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State Economic Development Expenditures: FY2015 Update

The Council for Community and Economic Research (C2ER) recently updated its State Economic Development Program Expenditures Database as part of a continuous effort to track investments in economic development across all fifty states. The database now includes all Governor Recommended Budgets for fiscal year 2015.

Update graph 1Based on this data, states are collectively proposing to spend $7.95 billion for economic development related activities in FY2015, which represents a small increase over the FY2014 enacted budgets total for economic development.  However, the FY2015 recommended budgets total represents a sizable 9.6 percent increase over the FY2013 actual economic development expenditures total of $7.26 billion.

Update graph 2A closer look at spending trends broken down by economic development functional areas reveals that states are increasing their investments in workforce preparation and development, strategic business attraction funding, international trade and investment, and entrepreneurial development.  Compared to FY2014, states are proposing to increase workforce preparation and development by $81 million, strategic business attraction funding by $82 million, international trade and investment by $7 million, and entrepreneurial development by $16 million.  Proposed budget cuts in FY2015 are mainly to community assistance programs ($184 million decrease from FY2014), special industry assistance ($11 million decrease from FY2014), and business finance ($5 million decrease from FY2014).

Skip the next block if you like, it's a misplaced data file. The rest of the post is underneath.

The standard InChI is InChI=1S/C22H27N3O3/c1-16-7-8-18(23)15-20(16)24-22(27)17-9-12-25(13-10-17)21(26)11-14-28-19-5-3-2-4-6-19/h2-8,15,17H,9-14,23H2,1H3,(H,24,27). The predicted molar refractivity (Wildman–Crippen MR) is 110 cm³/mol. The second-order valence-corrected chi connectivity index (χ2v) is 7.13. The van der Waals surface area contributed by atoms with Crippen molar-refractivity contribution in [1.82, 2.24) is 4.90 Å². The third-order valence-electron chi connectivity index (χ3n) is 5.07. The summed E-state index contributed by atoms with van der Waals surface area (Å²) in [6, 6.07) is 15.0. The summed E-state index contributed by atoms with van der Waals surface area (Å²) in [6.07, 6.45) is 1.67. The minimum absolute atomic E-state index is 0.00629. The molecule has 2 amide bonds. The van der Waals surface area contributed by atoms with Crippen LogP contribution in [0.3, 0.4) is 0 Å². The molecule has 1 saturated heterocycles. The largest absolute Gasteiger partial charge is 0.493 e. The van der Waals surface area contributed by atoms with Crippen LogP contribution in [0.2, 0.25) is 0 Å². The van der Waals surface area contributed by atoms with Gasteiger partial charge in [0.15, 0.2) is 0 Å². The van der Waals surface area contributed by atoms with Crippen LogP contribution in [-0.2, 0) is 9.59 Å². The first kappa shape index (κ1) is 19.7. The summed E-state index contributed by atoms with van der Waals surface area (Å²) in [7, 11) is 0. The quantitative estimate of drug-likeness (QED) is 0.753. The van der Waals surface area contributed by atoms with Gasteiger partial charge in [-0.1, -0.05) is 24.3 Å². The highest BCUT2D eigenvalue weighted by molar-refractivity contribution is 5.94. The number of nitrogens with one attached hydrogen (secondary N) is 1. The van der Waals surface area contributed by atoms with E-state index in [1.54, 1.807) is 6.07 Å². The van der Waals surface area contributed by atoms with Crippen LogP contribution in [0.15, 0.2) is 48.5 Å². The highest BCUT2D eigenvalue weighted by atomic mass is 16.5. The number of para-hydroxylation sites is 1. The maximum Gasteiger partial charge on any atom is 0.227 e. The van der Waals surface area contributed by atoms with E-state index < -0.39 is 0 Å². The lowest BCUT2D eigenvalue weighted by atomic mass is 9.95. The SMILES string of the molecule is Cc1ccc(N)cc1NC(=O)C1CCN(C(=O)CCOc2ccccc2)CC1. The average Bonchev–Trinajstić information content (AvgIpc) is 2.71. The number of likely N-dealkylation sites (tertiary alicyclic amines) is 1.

Based on the FY2015 expenditures data, a few notable trends emerged across all the states:

  • Workforce development has become increasingly important, although overall expenditures for workforce development remain lower than the pre-Recession levels. There were notable increases in workforce development proposed expenditures in Delaware, Florida, and Louisiana.
  • States have been increasing their investments in early-stage tech firms through seed/venture capital programs. Examples of new and increased spending include the Advanced Industries Accelerator Program in Colorado and Hawaii’s Strategic Development Corporation.
  • Community assistance is still heavily funded but has become less important compared to before the Recession.
  • States like Louisiana, Delaware and Florida have been increasing funding and creating new programs and offices for international trade and investment.

C2ER members can access the database through the C2ER member area. For more information about the database, please contact Sarah Gutschow or Wen Sun.